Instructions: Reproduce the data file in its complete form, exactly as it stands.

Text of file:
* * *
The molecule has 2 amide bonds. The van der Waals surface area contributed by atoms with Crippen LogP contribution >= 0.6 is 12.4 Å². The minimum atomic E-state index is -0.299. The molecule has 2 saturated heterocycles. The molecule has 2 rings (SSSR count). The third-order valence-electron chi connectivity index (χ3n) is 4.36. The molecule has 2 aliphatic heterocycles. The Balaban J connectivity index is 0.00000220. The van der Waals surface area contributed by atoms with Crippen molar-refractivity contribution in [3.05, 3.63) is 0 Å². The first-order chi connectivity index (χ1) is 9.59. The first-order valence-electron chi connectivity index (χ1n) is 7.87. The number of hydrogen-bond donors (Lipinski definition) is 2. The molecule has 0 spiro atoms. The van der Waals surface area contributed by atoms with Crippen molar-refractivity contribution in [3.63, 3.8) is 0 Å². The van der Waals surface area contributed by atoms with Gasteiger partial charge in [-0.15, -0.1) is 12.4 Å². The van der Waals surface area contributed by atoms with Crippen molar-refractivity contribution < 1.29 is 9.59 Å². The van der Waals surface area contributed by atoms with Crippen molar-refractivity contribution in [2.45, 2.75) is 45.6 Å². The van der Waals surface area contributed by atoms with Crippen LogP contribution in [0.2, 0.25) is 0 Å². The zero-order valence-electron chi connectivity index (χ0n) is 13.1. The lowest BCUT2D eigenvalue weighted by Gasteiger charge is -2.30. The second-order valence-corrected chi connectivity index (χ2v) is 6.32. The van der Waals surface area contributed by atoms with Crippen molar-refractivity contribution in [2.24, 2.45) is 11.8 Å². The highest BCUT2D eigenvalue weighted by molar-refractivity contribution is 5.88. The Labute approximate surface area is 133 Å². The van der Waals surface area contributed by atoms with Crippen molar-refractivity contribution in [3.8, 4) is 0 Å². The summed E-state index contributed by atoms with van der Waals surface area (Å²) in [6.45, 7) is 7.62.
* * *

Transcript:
The molecule has 2 amide bonds. The van der Waals surface area contributed by atoms with Crippen LogP contribution >= 0.6 is 12.4 Å². The minimum atomic E-state index is -0.299. The molecule has 2 saturated heterocycles. The molecule has 2 rings (SSSR count). The third-order valence-electron chi connectivity index (χ3n) is 4.36. The molecule has 2 aliphatic heterocycles. The Balaban J connectivity index is 0.00000220. The van der Waals surface area contributed by atoms with Crippen molar-refractivity contribution in [3.05, 3.63) is 0 Å². The first-order chi connectivity index (χ1) is 9.59. The first-order valence-electron chi connectivity index (χ1n) is 7.87. The number of hydrogen-bond donors (Lipinski definition) is 2. The molecule has 0 spiro atoms. The van der Waals surface area contributed by atoms with Crippen molar-refractivity contribution in [3.63, 3.8) is 0 Å². The van der Waals surface area contributed by atoms with Gasteiger partial charge in [-0.15, -0.1) is 12.4 Å². The van der Waals surface area contributed by atoms with Crippen molar-refractivity contribution < 1.29 is 9.59 Å². The van der Waals surface area contributed by atoms with Crippen molar-refractivity contribution in [2.45, 2.75) is 45.6 Å². The van der Waals surface area contributed by atoms with Crippen LogP contribution in [0.2, 0.25) is 0 Å². The zero-order valence-electron chi connectivity index (χ0n) is 13.1. The lowest BCUT2D eigenvalue weighted by Gasteiger charge is -2.30. The second-order valence-corrected chi connectivity index (χ2v) is 6.32. The van der Waals surface area contributed by atoms with Crippen molar-refractivity contribution in [2.24, 2.45) is 11.8 Å². The highest BCUT2D eigenvalue weighted by molar-refractivity contribution is 5.88. The Labute approximate surface area is 133 Å². The van der Waals surface area contributed by atoms with Crippen molar-refractivity contribution in [3.8, 4) is 0 Å². The summed E-state index contributed by atoms with van der Waals surface area (Å²) in [6.45, 7) is 7.62.